Book Prices at Auction Slipped 7% Last Year

- by Michael Stillman

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This is not likely to be a major surprise to those in the book trade, but results compiled from book and paper auctions showed a 7% decline in prices in 2015 from the previous year. After several years of increases, nervousness about the economy, perhaps even more in Europe than America, has taken its toll. Threats to the viability of the European union, financial meltdown in Greece, Russian meddling in eastern Europe, threats of terrorism emanating from a complex web of brutal rivalries in the Middle East, and a shattering of the economic miracle of China, have combined to create an uncertain economic environment. Economic uncertainty in turn leads to people holding tightly to their wallets. Even in America, where the economy has been relatively healthy, fear often holds sway, as witnessed by the unusual group of politicians leading the polls for the 2016 presidential election. The book trade is not immune to events swirling around it.

 

The median price* of all lots in the books and paper field declined by 7% last year, dropping from $286 to $266. That compares to a 5% increase the previous year. The result is that prices were also 2% lower than in 2013, but still 5% higher than 2012. Prices had mostly been rising since the major recession that hit in 2008.

 

The decline may have caught the auction houses slightly off guard. The percentage of lots selling above and below auction house estimates also adjusted a little. In 2015, only 59% sold for over the high estimate, versus 62% the year before. Similarly, 22% sold below the low estimate in 2015, compared to 20% in 2014.

 

The sell through rate also slipped, but only marginally. Rounded off, the percentage was 73% vs. 74% in 2014, but in actuality, the decline was only 0.2%, from 73.6% to 73.4%. The total number of items offered and sold were at record highs, though only slightly ahead of the previous year. A total of 422,909 lots were offered in 2015 vs. 413,503 in 2014, while 310,369 sold compared to 304,544 the year before.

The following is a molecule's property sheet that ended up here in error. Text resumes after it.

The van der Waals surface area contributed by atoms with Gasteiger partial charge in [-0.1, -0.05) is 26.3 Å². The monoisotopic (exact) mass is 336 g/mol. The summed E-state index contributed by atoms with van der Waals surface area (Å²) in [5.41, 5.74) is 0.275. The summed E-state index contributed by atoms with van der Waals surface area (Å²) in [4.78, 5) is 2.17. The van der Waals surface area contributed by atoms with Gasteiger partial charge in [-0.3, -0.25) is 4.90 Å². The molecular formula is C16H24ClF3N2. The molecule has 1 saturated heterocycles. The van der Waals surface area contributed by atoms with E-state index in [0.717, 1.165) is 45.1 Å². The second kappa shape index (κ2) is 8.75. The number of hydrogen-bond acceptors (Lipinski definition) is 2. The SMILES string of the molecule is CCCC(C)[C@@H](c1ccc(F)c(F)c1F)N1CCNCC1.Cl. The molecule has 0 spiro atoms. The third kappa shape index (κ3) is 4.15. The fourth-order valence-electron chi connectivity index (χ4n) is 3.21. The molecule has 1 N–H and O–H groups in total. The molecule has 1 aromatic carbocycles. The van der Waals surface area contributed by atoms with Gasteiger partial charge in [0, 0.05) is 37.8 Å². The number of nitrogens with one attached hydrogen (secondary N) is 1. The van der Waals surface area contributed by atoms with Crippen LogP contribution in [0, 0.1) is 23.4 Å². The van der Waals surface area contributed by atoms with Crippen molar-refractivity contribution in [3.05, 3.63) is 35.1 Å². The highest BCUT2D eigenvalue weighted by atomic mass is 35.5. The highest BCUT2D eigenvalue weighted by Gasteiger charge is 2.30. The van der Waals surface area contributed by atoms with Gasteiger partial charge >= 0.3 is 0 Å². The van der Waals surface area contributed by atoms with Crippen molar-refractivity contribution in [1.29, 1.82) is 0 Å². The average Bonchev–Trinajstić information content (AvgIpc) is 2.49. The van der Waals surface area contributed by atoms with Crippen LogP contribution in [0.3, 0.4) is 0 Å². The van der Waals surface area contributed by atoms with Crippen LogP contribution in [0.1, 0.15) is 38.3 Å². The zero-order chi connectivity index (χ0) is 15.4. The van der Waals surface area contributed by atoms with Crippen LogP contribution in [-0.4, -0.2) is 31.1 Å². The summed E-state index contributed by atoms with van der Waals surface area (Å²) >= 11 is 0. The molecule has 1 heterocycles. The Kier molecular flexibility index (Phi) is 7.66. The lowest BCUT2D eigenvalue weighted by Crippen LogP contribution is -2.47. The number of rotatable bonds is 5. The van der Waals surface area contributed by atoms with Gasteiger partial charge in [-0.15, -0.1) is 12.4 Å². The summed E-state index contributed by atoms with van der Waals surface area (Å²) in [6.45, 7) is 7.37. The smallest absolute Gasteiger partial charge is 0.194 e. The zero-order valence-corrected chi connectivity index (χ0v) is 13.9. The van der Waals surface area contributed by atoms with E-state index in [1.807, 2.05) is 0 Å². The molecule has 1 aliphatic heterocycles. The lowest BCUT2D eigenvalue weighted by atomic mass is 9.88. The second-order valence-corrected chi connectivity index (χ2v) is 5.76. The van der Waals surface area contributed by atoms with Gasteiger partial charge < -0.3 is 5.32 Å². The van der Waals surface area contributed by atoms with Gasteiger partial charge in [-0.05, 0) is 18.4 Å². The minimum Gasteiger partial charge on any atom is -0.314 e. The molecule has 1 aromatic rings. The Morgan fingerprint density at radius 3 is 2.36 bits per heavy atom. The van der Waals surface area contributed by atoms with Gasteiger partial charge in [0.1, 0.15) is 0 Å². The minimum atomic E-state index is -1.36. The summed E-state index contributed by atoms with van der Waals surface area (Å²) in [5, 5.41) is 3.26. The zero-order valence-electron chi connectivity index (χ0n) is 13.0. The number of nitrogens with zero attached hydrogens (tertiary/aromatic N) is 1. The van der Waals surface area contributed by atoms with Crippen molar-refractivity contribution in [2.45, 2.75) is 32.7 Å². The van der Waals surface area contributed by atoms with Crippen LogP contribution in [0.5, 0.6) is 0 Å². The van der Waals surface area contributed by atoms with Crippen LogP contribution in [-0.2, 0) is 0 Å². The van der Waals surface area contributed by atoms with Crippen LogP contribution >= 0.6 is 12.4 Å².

The decline in prices was reflected by a shift in the price ranges in which lots were sold. While overall sales increased by 6,000, there was an increase in sales of 9,000 at prices from $0-$250. Sales at $250-$500 were virtually the same, while there was a decline of 3,000 lots sold in the $500 and up price range.

 

We have been aware that pricing has been challenging at the low to medium price points, but, perhaps somewhat surprising is it was soft at the higher end as well. Fewer sales in the $500 and up range, and lower medians at auction houses that cater to the highest level of buyers, were reflective of this softness. Perhaps we could have foreseen this from the Top 500 prices paid at auction we published last month (click here). While the top price paid at auction doesn't tell us much about the market in general, by the time you get to the 500th most expensive item, it frequently reflects a trend at the top. After several years of rising, the price of number 500 declined from $79,800 to $74,200, or the same percentage as the decline in the overall median price – 7%.

 

What does this portend for the future? The answer is no one knows. In the past, not even trends seen in the last quarter of the year necessarily carried over to the next. It's like the stock market. Last year was great for the market. Who would have thought it would tumble so in January? Trends last until they don't. Will the stock market now resume its climb, or continue to fall? You will hear voices on both sides, and one side will be right simply because one side has to be right, not because some people really know any better than others. The same is true of prices in the book market. Will they go up or down? We can speculate, but for a certain answer, come back here next year. We will tell you then.

 

 

 

 

*we use median price, the price at which 50% of the lots sold for more, and 50% sold for less, rather than average price as the average can be skewed by a very small number of extremely high priced items. Just one lot sold for $4 million can add $10 to the average price of 400,000 other lots! That said, we note the average price also fell last year, from $2,307 to $2,030 (12%).

 

Those who have followed our reports for a long time may notice that median prices today are considerably lower than they were in the first decade of this century. Most of that is unrelated to changes in prices of comparable items. We saw the opening of some very high volume online auctions selling lower priced material a few years ago. That brought median prices down considerably. However, the mix of those auctions to traditional auctions did not change this past year, making it once again an apples-to-apples comparison.